So the attack began in good earnest;
but the Jews made no resistance, never a stone flew, never a hiding-place of theirs was put in a state of defence;
Die we all, they said, innocent men, and let heaven and earth bear witness, it was for no fault of ours we died.
Thus, because it was a sabbath day when the attack was made, these men perished, and their wives and children and cattle with them; a thousand human lives lost.
Great grief it was to Mattathias and his company when they heard what had befallen them;
and now there was high debate raised: Do we as our brethren did, forbear we to give battle for our lives and loyalties, and they will soon make an end of us!
Then and there it was resolved, if any should attack them on the sabbath day, to engage him, else they should be put to death all of them, like those brethren of theirs in the covert of the hills.
Now it was that the Assidaeans rallied to their side, a party that was of great consequence in Israel, lovers of the law one and all;
and all who would escape from the evils of the time made common cause with them, and came to their assistance.
So, mustering their forces, they wrought indignant vengeance upon sinners that were false to the law, till they were fain to take refuge among the heathen;
wherever they went, Mattathias and his company, they threw the altars down,
and whatever children they found uncircumcised, from one end of Israel to the other, they circumcised by right of conquest.✻
Ere long, they drove the tyrant’s minions before them, and to such good purpose
that Gentile was none, king though he were, could restrain the law’s observance; against their onslaught the powers of evil could not make head.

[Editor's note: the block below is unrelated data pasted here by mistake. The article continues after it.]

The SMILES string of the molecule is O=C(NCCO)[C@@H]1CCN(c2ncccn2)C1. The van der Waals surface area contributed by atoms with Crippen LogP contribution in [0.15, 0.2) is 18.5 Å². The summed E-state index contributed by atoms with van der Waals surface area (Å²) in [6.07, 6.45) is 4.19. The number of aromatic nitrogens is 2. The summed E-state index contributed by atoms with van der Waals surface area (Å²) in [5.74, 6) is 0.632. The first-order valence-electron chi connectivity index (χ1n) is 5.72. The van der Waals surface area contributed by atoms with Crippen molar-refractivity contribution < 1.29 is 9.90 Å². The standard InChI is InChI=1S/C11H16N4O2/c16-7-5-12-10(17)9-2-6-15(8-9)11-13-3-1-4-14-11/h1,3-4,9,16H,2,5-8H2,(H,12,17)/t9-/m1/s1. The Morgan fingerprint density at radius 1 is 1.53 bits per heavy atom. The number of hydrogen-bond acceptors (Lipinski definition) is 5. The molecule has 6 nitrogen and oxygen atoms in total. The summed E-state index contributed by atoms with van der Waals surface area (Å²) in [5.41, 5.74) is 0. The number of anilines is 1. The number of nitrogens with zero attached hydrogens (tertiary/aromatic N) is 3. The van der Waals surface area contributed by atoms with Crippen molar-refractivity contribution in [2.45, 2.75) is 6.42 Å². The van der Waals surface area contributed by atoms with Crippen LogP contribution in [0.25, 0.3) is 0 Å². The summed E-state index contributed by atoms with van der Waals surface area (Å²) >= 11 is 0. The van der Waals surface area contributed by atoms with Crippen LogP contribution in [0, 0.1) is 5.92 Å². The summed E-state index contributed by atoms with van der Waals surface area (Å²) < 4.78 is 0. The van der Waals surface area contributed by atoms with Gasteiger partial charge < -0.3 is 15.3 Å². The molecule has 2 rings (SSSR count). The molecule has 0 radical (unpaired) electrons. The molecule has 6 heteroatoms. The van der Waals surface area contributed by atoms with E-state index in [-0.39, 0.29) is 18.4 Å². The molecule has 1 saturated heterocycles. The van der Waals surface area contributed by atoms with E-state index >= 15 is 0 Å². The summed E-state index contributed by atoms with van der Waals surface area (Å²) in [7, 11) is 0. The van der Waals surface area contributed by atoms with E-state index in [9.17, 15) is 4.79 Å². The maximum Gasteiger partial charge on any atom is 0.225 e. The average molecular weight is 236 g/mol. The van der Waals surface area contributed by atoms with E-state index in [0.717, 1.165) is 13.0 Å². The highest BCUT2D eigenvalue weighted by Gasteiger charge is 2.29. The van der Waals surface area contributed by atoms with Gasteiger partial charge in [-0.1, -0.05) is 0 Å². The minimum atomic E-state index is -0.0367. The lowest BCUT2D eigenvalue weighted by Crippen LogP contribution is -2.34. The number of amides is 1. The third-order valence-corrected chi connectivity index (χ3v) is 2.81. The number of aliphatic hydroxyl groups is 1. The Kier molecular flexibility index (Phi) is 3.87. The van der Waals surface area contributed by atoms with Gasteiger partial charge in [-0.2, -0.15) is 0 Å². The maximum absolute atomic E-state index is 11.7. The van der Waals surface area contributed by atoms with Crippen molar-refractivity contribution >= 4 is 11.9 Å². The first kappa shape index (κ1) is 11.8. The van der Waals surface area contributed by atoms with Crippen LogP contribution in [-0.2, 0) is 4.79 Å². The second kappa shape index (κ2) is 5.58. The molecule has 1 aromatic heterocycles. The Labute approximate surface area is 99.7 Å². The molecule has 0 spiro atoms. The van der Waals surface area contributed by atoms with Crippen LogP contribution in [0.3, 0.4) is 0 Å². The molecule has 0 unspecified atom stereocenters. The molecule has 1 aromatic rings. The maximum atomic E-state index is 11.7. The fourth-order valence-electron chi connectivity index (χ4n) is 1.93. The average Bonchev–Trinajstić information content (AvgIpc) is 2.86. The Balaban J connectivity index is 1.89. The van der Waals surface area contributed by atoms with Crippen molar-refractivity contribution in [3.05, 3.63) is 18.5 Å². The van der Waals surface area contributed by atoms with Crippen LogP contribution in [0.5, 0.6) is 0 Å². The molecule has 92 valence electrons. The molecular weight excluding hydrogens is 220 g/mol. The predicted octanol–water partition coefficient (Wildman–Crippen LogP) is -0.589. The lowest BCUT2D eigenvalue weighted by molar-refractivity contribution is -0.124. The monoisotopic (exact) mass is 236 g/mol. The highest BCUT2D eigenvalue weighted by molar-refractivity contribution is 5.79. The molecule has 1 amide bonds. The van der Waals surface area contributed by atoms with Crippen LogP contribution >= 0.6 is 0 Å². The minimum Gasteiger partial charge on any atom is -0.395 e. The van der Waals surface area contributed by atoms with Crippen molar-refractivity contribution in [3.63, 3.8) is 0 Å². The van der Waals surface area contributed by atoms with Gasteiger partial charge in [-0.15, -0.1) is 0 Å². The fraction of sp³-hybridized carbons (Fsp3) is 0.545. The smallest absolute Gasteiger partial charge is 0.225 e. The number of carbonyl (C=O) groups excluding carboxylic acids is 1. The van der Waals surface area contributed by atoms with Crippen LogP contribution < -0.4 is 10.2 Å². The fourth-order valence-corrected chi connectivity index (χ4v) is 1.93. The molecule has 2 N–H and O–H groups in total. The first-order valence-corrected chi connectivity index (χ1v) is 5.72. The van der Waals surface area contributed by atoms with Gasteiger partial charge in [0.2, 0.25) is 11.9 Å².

Meanwhile, the life of Mattathias was drawing to an end. And this charge he gave to his sons: Here be days when tyrant and blasphemer have their will, when all is calamity and bitter retribution.
The more reason, my sons, why you should be jealous lovers of the law, ready to give your lives for that covenant your fathers knew.
Your fathers, what deeds they did in their time! Great glory would you win, and a deathless name, let these be your models.
See how Abraham was tested, and how trustfulness of his was counted virtue in him;
see how Joseph in ill fortune was true to the commandment still, and came to be ruler of all Egypt.
Here was Phinees, our own father, that grew hot in God’s cause, and earned the right of priesthood inalienable;
and Josue, that for his loyalty was given command of Israel;
and Caleb, that spoke out in the assembly, what broad acres were his!
David, for the tender heart of him, left a dynasty that fails not;
for Elias heaven opened, that was champion of the law;
by faith Ananias, Azarias and Misael overcame the furnace,
nor Daniel’s innocence might ravening lions devour.
No generation but proves it; want they never for strength that trust in God.
What, would you fear the tyrant’s threats? In dung and worms his glory shall end;
all royal state to-day, and to-morrow there shall be no news of him; gone back to the dust he came from, and all his designs brought to nothing!
Nay, my sons, take courage; in the law’s cause rally you, in the law’s annals you shall win renown.
Here is your brother Simon, trust me, a man of prudence; to him ever give heed, he is your father now.
And here is Judas Machabaeus, from boyhood’s days a warrior; let him be your leader, and fight Israel’s battles.
All lovers of the law make free of your fellowship; bring your country redress,
and pay the Gentiles what they have earned; yet heeding ever what the law enjoins.
With that, he gave them his blessing, and became part of his race.
He was a hundred and forty-six years old when he died; his sons buried him where his fathers were buried, at Modin, and great lament all Israel made for the loss of him.
The Holy Bible